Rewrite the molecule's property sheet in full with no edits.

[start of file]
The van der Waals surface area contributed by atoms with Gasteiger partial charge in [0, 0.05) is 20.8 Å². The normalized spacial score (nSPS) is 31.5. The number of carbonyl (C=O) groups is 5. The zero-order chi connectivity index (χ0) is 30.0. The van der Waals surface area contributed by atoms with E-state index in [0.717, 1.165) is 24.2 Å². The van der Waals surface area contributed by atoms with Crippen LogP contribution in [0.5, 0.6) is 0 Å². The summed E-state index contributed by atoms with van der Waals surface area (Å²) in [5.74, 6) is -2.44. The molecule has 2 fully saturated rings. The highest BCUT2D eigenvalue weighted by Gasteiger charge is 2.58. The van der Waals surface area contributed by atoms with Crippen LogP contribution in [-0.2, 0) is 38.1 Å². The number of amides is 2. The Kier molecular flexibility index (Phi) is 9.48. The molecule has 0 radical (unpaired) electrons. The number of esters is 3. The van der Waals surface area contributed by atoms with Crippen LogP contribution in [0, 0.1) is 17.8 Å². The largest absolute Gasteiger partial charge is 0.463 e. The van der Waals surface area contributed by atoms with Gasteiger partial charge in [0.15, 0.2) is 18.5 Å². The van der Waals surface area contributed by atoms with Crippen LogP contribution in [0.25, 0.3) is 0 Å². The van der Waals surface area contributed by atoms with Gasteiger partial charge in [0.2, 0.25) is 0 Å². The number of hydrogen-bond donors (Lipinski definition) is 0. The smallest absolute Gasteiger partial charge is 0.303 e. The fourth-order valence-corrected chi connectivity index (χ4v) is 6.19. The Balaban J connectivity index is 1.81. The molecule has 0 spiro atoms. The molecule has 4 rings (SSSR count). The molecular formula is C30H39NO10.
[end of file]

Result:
The van der Waals surface area contributed by atoms with Gasteiger partial charge in [0, 0.05) is 20.8 Å². The normalized spacial score (nSPS) is 31.5. The number of carbonyl (C=O) groups is 5. The zero-order chi connectivity index (χ0) is 30.0. The van der Waals surface area contributed by atoms with E-state index in [0.717, 1.165) is 24.2 Å². The van der Waals surface area contributed by atoms with Crippen LogP contribution in [0.5, 0.6) is 0 Å². The summed E-state index contributed by atoms with van der Waals surface area (Å²) in [5.74, 6) is -2.44. The molecule has 2 fully saturated rings. The highest BCUT2D eigenvalue weighted by Gasteiger charge is 2.58. The van der Waals surface area contributed by atoms with Crippen LogP contribution in [-0.2, 0) is 38.1 Å². The number of amides is 2. The Kier molecular flexibility index (Phi) is 9.48. The molecule has 0 radical (unpaired) electrons. The number of esters is 3. The van der Waals surface area contributed by atoms with Crippen LogP contribution in [0, 0.1) is 17.8 Å². The largest absolute Gasteiger partial charge is 0.463 e. The van der Waals surface area contributed by atoms with Gasteiger partial charge in [0.15, 0.2) is 18.5 Å². The van der Waals surface area contributed by atoms with Crippen LogP contribution in [0.25, 0.3) is 0 Å². The van der Waals surface area contributed by atoms with Gasteiger partial charge in [0.2, 0.25) is 0 Å². The number of hydrogen-bond donors (Lipinski definition) is 0. The smallest absolute Gasteiger partial charge is 0.303 e. The fourth-order valence-corrected chi connectivity index (χ4v) is 6.19. The Balaban J connectivity index is 1.81. The molecule has 0 spiro atoms. The molecule has 4 rings (SSSR count). The molecular formula is C30H39NO10.